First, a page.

Despite lower yields, Grienke says he expects his forage to feed his 210-cow dairy herd.

“We just won’t have as much to sell,” he said.

McGregor warned that fields with high grass content may have lower RFV than Green Gold estimates, which are based on alfalfa alone.

Optimal cut times for an alfalfa-grain mix may be four to six days earlier than pure alfalfa, McGregor said. His results have shown a 20-35 RFV drop between forage mix and pure alfalfa.

Rating from the sky

An ongoing experiment hopes to see if RFV can be measured by drone.

This year is the second that the Green Gold program and Winnipeg’s M3 Aerial Productions have partnered, comparing aerial NDVI (normalized difference vegetation index) images with lab-tested samples taken at the same time.

NDVI is used to detect plant stress, problem areas in a field and crop stages by measuring reflected near-infrared light.

“What they’re trying to do right now is they’re trying to take a look at the information that we’re generating on the ground and trying to do some sort of a correlation as to what they’re seeing from the air… if they can replicate what we’re seeing on the ground, then farmers will be able to use things like drones and aerial photography to kind of predict when we’re getting close to the time to cut alfalfa,” McGregor said.

Matthew Johnson, owner of M3 Aerial Productions, said data is still being analyzed from last year although initial results showed promise.

“What we saw last year is, as the relative feed value went down as the plants developed, we could see it fairly clearly in the NDVI and so, this year, we wanted to double-check on that,” he said.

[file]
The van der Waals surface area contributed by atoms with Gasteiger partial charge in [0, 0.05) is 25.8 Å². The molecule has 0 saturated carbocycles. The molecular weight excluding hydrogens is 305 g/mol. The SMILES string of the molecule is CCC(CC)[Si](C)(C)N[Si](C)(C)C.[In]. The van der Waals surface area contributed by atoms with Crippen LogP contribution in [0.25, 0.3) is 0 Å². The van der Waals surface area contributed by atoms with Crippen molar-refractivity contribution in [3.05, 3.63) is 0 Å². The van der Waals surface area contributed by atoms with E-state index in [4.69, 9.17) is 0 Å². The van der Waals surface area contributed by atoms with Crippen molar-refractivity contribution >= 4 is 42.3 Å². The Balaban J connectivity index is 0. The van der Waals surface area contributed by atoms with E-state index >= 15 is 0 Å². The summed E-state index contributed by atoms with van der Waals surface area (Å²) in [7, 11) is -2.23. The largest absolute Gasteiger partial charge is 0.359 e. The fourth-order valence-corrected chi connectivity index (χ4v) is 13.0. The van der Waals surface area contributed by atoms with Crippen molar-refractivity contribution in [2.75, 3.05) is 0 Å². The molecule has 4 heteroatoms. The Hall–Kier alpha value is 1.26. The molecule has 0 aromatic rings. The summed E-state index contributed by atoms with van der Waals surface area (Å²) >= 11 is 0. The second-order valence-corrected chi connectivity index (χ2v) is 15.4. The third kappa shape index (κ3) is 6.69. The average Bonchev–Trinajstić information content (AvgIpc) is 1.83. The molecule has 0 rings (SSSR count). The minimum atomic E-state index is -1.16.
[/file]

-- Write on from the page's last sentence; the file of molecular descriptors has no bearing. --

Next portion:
Data from two out of the six test days last year was skewed due to environmental factors such as cloud cover, Johnson said, while weather limited flight time in 2017.

He hopes to hit the field with the Green Gold program again next year before drawing more definite conclusions.

Forage evaluation would be the drone operator’s latest foray into the farm industry. In 2016, Johnson expanded his drone photography service to include agricultural NDVI and aerial elevation mapping.

“Over the last few years it’s been building steam,” he said. “It’s a snowball that’s been slowly building. Not everyone’s on board with the idea yet, so I’m just interested in collecting research and this was a good way to be able to collect research — the fact that they’re taking these cutting samples. There’s not a whole lot of opportunities that we’ve come across where we can compare the NDVI analysis to the scientific measurements taken through cutting samples.”

Johnson noted the depth of data available through the Green Gold program as a valuable resource, which has been collecting samples for over 20 years.

About the author

Reporter

Alexis Stockford is a journalist and photographer with the Manitoba Co-operator. She previously reported with the Morden Times and was news editor of  campus newspaper, The Omega, at Thompson Rivers University in Kamloops, BC. She grew up on a mixed farm near Miami, Man.